There is something in the heart of the natural man which, whenever he is called upon to see spiritual things, entirely obstructs his view, so that he cannot discern anything; and no matter how plainly a thing may stand revealed before him, he cannot see it. No matter how hard he tries to see it, he will not be able to do so. It is a simple impossibility. And this something in the natural heart is very liable to exist where its presence is least suspected, or to creep back into the heart after it has once been driven out. It is this something which makes the heart, as the prophet Jeremiah says, “deceitful above all things” (Jeremiah 12:9), more deceitful even than Satan himself. “Keep the heart with all diligence,” is the wise man’s admonition, “for out of it are the issues of life.” Only by the greatest diligence can it be kept in a state which will leave the spiritual vision clear and unperverted.PTUK August 17, 1893, page 309.10

    Even the disciples of Christ; those who stood nearest to Him and were most constantly with Him, often signally failed to discern the spiritual truths which He spake. Often they were as much in the dark as to the meaning of His parables as were the Pharisees themselves. And there is one instance of their failure in this respect which makes one of the strangest and most striking narratives to be found in the Bible. The account is very instructive, both in regard to the effect of spiritual blindness, and the cause which produces it. We will notice briefly that furnished by Mark, beginning with verse 31, of the eighth chapter:-PTUK August 17, 1893, page 309.11

    “And He began to teach the disciples that the Son of man must suffer many things, and be rejected of the elders, and of the chief priests, and scribes, and be killed, and after three days rise again.” “And when He had called the people unto Him with His disciples also, He said unto them, Whosoever will come after Me, let him deny himself, and take up his cross, and follow Me.”PTUK August 17, 1893, page 309.12

    Although Jesus spake this saying openly, the disciples understood it no more than though it had been uttered in an unknown tongue. What was the reason of their failure to comprehend language so plain and simple? Did God, by some miracle, withhold it from them? Not at all. God does not withhold from anyone knowledge that would be for his good. Verse 34 reveals the cause. “Whosoever will come after Me, let him deny himself, and take up his cross, and follow Me.” It was SELF. Self was in the hearts of the disciples, and robbed the words of Christ of all their meaning.PTUK August 17, 1893, page 309.13

    “And they departed thence, and passed through Galilee; and He would not that any man should know it. For He taught His disciples, and said unto them, the Son of man is delivered into the hands of men, and they shall kill Him; and after that He is killed, He shall rise the third day. But they understood not that saying, and were afraid to ask Him.” Chap. 9:30-32.PTUK August 17, 1893, page 309.14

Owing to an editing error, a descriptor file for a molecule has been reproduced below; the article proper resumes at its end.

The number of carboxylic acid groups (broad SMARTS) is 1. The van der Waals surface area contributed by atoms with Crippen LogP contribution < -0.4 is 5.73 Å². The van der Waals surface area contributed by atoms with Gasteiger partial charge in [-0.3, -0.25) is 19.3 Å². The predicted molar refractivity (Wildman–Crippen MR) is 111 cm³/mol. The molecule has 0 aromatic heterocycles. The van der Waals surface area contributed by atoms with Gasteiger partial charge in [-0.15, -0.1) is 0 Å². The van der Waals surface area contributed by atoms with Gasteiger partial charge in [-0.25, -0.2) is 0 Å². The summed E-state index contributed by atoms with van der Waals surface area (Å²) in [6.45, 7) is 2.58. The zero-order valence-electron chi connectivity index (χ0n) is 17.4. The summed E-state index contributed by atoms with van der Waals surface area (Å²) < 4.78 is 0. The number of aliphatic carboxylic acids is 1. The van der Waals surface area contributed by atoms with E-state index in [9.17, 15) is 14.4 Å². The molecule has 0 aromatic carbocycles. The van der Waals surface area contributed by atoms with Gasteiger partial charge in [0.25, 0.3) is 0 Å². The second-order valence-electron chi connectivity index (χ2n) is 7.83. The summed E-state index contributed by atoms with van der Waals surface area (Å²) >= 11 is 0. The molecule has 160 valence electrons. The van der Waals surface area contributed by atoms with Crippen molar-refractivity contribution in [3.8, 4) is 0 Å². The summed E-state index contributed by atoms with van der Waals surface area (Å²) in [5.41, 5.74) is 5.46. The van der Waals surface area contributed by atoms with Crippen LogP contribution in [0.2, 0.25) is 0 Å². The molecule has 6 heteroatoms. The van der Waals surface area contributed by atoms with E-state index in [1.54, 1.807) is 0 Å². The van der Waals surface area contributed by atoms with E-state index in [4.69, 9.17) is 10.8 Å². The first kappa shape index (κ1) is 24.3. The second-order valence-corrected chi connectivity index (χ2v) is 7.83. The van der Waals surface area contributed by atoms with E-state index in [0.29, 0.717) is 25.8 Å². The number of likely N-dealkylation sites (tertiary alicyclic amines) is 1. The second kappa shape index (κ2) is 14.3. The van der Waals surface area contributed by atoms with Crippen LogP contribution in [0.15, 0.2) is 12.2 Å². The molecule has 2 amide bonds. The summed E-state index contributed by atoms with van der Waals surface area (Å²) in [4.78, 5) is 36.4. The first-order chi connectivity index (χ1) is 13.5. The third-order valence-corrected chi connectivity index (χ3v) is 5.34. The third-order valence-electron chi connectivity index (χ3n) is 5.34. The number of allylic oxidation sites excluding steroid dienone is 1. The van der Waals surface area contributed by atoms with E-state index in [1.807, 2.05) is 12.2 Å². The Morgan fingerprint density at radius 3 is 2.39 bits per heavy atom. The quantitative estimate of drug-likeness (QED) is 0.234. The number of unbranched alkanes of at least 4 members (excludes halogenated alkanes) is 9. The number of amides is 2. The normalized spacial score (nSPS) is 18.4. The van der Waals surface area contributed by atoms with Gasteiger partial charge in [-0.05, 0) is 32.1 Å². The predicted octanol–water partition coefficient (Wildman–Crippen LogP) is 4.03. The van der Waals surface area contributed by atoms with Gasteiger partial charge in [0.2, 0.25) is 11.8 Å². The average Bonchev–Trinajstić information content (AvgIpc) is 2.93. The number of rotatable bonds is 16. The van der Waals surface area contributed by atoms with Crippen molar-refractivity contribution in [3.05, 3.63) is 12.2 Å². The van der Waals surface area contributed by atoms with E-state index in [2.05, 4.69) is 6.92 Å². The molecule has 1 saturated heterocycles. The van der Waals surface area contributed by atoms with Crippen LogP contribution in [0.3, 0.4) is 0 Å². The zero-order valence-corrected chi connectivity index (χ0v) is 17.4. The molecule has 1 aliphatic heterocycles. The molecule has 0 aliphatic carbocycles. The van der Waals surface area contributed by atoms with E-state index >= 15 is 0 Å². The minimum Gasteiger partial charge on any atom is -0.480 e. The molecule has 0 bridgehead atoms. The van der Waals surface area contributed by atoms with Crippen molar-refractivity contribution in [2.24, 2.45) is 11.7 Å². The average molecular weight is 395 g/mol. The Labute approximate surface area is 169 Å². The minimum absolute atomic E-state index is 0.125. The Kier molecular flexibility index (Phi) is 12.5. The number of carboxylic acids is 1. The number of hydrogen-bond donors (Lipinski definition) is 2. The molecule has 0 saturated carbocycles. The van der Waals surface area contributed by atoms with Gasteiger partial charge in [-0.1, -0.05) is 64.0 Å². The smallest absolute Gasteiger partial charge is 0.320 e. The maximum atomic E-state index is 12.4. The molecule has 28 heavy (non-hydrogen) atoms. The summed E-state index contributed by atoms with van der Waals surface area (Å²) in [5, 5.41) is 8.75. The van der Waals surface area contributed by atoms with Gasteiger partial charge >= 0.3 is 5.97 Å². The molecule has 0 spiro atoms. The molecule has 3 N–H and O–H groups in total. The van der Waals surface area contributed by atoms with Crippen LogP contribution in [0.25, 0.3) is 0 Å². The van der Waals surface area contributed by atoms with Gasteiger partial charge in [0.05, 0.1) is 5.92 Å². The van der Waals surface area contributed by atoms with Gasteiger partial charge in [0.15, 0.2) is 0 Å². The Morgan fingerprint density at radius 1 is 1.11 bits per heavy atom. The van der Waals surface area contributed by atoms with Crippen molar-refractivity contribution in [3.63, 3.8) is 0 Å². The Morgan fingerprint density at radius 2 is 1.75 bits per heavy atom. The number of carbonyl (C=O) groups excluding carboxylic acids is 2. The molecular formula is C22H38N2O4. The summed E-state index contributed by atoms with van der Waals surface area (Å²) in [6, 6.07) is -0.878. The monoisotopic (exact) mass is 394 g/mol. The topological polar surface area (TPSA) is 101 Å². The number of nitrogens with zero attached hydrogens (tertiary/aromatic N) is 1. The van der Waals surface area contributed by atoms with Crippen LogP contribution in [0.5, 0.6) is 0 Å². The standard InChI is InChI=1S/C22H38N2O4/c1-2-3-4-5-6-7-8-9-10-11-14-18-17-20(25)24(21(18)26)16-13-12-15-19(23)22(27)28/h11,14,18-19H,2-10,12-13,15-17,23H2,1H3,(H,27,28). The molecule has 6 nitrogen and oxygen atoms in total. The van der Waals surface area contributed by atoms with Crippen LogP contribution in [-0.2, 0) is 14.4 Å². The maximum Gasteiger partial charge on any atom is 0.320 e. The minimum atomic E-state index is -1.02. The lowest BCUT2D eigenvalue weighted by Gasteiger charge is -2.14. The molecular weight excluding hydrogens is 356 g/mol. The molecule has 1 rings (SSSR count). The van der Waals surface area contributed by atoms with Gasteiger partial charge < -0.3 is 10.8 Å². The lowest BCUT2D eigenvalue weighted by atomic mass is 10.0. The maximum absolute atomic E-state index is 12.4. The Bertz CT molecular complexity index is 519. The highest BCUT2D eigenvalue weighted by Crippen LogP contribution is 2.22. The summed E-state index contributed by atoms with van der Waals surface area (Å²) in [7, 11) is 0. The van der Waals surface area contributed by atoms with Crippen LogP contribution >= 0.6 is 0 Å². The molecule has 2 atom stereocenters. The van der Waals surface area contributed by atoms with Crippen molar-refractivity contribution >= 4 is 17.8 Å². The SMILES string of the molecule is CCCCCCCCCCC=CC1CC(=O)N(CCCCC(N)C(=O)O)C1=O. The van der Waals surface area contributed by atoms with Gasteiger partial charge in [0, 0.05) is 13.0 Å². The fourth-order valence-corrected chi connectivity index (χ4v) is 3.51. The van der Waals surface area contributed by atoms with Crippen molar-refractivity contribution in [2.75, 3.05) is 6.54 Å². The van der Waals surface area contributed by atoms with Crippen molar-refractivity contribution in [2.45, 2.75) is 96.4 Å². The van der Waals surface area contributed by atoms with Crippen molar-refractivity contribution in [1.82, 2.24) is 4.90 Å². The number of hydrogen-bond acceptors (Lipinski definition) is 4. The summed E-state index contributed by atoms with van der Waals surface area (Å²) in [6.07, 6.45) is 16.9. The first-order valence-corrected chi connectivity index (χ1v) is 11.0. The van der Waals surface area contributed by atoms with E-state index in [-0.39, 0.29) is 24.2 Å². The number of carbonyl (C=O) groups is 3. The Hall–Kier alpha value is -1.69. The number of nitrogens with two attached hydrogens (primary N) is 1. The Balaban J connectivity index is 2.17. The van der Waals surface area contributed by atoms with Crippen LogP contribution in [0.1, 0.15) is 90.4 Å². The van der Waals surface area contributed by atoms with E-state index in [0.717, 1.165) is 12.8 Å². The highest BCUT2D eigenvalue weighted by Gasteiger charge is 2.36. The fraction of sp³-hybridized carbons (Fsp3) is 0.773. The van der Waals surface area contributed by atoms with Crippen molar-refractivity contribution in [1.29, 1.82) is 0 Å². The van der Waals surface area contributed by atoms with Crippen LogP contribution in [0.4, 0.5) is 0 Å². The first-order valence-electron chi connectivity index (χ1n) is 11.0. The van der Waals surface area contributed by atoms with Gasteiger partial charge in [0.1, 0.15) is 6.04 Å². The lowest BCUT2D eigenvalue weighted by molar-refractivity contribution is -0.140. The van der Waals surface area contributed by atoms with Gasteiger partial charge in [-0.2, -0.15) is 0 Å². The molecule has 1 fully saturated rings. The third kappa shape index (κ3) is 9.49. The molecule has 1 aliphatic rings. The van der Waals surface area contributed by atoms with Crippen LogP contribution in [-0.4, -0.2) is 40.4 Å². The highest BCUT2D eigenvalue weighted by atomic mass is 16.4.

Here Jesus made a second attempt to prepare His disciples for the momentous scenes that were to attend His trial and crucifixion, then so near at hand; but again they failed to understand what He said. The succeeding verses give the reason: “And He came to Capernaum; and being in the house He asked them, What was it that ye disputed among yourselves by the way? But they held their peace; for by the way they had disputed among themselves, who should be the greatest.” Verses 33, 34. Here was self again, seeking for exaltation, and the result was that the simplest and plainest statements were turned into a mystery. Self threw the whole field of spiritual vision into a total eclipse. The plainest objects before them, so near that they were standing within their very shadows, were by self made wholly invisible.PTUK August 17, 1893, page 310.1

    Yet again Jesus sought to tell His disciples of the solemn events connected with the solemn tragedy so soon to be enacted at Jerusalem. A third time He endeavoured to prepare them for the approaching scenes of Gethsemane and Calvary, using even more explicit language than on the two occasions preceding. “And they were in the way going up to Jerusalem; and Jesus went before them; and they were amazed; and as they followed, they were afraid. And He took again the twelve, and began to tell them what things should happen unto Him, saying, Behold, we go up to Jerusalem; and the Son of man shall be delivered unto the chief priests, and unto the scribes; and they shall condemn Him to death, and shall deliver Him to the Gentiles; and they shall mock Him, and shall scourge Him, and shall spit upon Him, and shall kill Him; and the third day He shall rise again.” Chap. 10:32-34.PTUK August 17, 1893, page 310.2

    But His words were as much of a mystery to them as ever. Three times within the space of a few days, the Saviour had told them, in the plainest possible language, what was about to befall Him; and yet they understood nothing about it, and when the events that He had told them of took place, they were taken wholly by surprise. What can account for such blindness? Again the record tells us. “And James and John, the sons of Zebedee, come unto Him, saying, Master, we would that Thou shouldest do for us whatsoever we shall desire. And He said unto them, What would ye that I should do for you? They said unto Him, Grant unto us that we may sit, one on Thy right hand, and the other on Thy left hand, in Thy glory.” “And when the ten heard it, they began to be much displeased with James and John.” These two disciples were scheming to get the chief places in the kingdom of heaven, and the remaining ten were angry with them because they had gotten their plea in first! This was what occupied their minds while the Saviour was trying to tell them of the great events that should mark the conclusion of His earthly ministry. Self was there, and filled the whole horizon of the future, so that nothing else was visible to their sight.PTUK August 17, 1893, page 310.3